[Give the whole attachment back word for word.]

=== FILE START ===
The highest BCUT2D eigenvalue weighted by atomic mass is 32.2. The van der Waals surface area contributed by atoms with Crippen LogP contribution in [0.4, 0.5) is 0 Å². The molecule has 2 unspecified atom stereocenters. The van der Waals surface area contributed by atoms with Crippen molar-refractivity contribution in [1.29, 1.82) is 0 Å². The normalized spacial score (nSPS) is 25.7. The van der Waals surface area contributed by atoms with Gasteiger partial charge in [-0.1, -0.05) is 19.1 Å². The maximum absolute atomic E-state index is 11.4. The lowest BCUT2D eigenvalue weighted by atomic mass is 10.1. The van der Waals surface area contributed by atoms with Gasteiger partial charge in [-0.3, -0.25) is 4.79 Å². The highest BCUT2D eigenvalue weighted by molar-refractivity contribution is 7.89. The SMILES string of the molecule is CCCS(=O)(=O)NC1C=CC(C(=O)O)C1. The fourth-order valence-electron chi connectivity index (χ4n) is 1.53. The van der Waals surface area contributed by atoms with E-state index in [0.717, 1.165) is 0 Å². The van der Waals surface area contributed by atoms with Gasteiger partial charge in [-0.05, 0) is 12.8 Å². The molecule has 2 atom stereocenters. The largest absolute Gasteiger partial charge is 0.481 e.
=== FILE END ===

The highest BCUT2D eigenvalue weighted by atomic mass is 32.2. The van der Waals surface area contributed by atoms with Crippen LogP contribution in [0.4, 0.5) is 0 Å². The molecule has 2 unspecified atom stereocenters. The van der Waals surface area contributed by atoms with Crippen molar-refractivity contribution in [1.29, 1.82) is 0 Å². The normalized spacial score (nSPS) is 25.7. The van der Waals surface area contributed by atoms with Gasteiger partial charge in [-0.1, -0.05) is 19.1 Å². The maximum absolute atomic E-state index is 11.4. The lowest BCUT2D eigenvalue weighted by atomic mass is 10.1. The van der Waals surface area contributed by atoms with Gasteiger partial charge in [-0.3, -0.25) is 4.79 Å². The highest BCUT2D eigenvalue weighted by molar-refractivity contribution is 7.89. The SMILES string of the molecule is CCCS(=O)(=O)NC1C=CC(C(=O)O)C1. The fourth-order valence-electron chi connectivity index (χ4n) is 1.53. The van der Waals surface area contributed by atoms with E-state index in [0.717, 1.165) is 0 Å². The van der Waals surface area contributed by atoms with Gasteiger partial charge in [-0.05, 0) is 12.8 Å². The molecule has 2 atom stereocenters. The largest absolute Gasteiger partial charge is 0.481 e.